For the Vulture’s Prompt
Mark came home to find the lights on in his apartment, the smell of fresh-baked food in the air and boxes from his closet strewn on the floor.
Either he had been burgled by the most domestic thieves ever, or his mother had actually remembered his birthday. Mark was betting on the thieves.
“I know judo,” he called out; it was even true. “Hello?”
“In here, Mark.” It wasn’t his mom. Indeed, the voice… well, it bore similarities to his mom faking a deep bearlike voice, as she once had when he was five or six. “It’s your birthday.”
“This is too weird.” He followed the voice into the kitchen, wondering if his mother had finally gone around the bend.
“It’s your birthday,” the voice repeated. Sitting in his favorite chair, paws liberally dusted with flour, in front of a monstrosity of a seven-tier cake… was his old teddy bear, from childhood. “And you forgot me.”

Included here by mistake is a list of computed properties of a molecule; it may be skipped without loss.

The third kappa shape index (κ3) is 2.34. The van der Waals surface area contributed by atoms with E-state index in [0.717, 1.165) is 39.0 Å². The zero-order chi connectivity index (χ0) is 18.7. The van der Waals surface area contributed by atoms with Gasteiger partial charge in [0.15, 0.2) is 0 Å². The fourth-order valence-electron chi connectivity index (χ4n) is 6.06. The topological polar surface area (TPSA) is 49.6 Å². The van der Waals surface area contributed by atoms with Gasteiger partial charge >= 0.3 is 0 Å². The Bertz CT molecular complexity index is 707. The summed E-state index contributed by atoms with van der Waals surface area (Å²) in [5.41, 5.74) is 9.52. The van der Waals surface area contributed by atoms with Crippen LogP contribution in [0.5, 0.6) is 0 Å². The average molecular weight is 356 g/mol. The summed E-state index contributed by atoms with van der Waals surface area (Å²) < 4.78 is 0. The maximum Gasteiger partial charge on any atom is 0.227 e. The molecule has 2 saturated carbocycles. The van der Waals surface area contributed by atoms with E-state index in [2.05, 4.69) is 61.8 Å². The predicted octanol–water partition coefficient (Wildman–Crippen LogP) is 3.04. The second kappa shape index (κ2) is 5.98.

“I… you’re talking.”
“And I baked you a cake. Which are you going to be more surprised by?”
“Uh… considering my kitchen, the cake. Ted… you’re talking.”
“Always could. You just forgot. Forgot a lot, didn’t you, when you ‘grew up?'”
“I….” he sank into his chair. “You climbed out of your box and baked me a cake.”
“Well, someone had to, didn’t they?” He still sounded like Mark’s mom doing a Ted voice, but… well, Mom couldn’t cook, for one. “and besides…. you never really forgot, did you?”
Mark stole a fingerful of frosting, and thought about moving that box, with Ted in place of honour at the top, from apartment to apartment for the last decade. “I guess I never did. Happy Birthday, Ted.”
“Happy Birthday, Mark.”
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